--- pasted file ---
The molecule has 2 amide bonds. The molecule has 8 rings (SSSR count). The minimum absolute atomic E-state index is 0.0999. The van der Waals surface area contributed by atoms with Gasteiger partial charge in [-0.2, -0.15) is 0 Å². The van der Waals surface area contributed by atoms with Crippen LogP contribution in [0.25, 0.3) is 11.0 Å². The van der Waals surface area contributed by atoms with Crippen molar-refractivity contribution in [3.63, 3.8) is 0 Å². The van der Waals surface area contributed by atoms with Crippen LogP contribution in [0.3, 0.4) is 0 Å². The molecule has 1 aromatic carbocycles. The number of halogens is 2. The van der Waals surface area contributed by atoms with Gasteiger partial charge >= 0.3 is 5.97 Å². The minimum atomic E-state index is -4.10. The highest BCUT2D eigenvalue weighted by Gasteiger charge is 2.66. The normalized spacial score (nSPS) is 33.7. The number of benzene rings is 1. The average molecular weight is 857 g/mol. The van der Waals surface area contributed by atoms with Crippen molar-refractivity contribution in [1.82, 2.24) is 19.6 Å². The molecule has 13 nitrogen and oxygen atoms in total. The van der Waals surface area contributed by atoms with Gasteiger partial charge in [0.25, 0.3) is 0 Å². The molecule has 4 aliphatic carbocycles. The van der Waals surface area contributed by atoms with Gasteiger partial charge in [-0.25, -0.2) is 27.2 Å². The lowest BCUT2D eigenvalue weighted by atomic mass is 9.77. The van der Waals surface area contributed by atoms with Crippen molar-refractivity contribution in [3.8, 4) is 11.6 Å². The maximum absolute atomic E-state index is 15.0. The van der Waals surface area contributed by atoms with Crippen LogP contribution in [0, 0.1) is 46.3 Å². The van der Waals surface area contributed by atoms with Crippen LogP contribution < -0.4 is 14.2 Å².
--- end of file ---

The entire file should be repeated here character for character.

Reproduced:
The molecule has 2 amide bonds. The molecule has 8 rings (SSSR count). The minimum absolute atomic E-state index is 0.0999. The van der Waals surface area contributed by atoms with Gasteiger partial charge in [-0.2, -0.15) is 0 Å². The van der Waals surface area contributed by atoms with Crippen LogP contribution in [0.25, 0.3) is 11.0 Å². The van der Waals surface area contributed by atoms with Crippen molar-refractivity contribution in [3.63, 3.8) is 0 Å². The van der Waals surface area contributed by atoms with Crippen LogP contribution in [0.3, 0.4) is 0 Å². The molecule has 1 aromatic carbocycles. The number of halogens is 2. The van der Waals surface area contributed by atoms with Gasteiger partial charge >= 0.3 is 5.97 Å². The minimum atomic E-state index is -4.10. The highest BCUT2D eigenvalue weighted by Gasteiger charge is 2.66. The normalized spacial score (nSPS) is 33.7. The number of benzene rings is 1. The average molecular weight is 857 g/mol. The van der Waals surface area contributed by atoms with Crippen molar-refractivity contribution in [1.82, 2.24) is 19.6 Å². The molecule has 13 nitrogen and oxygen atoms in total. The van der Waals surface area contributed by atoms with Gasteiger partial charge in [0.25, 0.3) is 0 Å². The molecule has 4 aliphatic carbocycles. The van der Waals surface area contributed by atoms with Gasteiger partial charge in [-0.25, -0.2) is 27.2 Å². The lowest BCUT2D eigenvalue weighted by atomic mass is 9.77. The van der Waals surface area contributed by atoms with Crippen molar-refractivity contribution in [3.8, 4) is 11.6 Å². The maximum absolute atomic E-state index is 15.0. The van der Waals surface area contributed by atoms with Crippen LogP contribution in [0, 0.1) is 46.3 Å². The van der Waals surface area contributed by atoms with Crippen LogP contribution < -0.4 is 14.2 Å².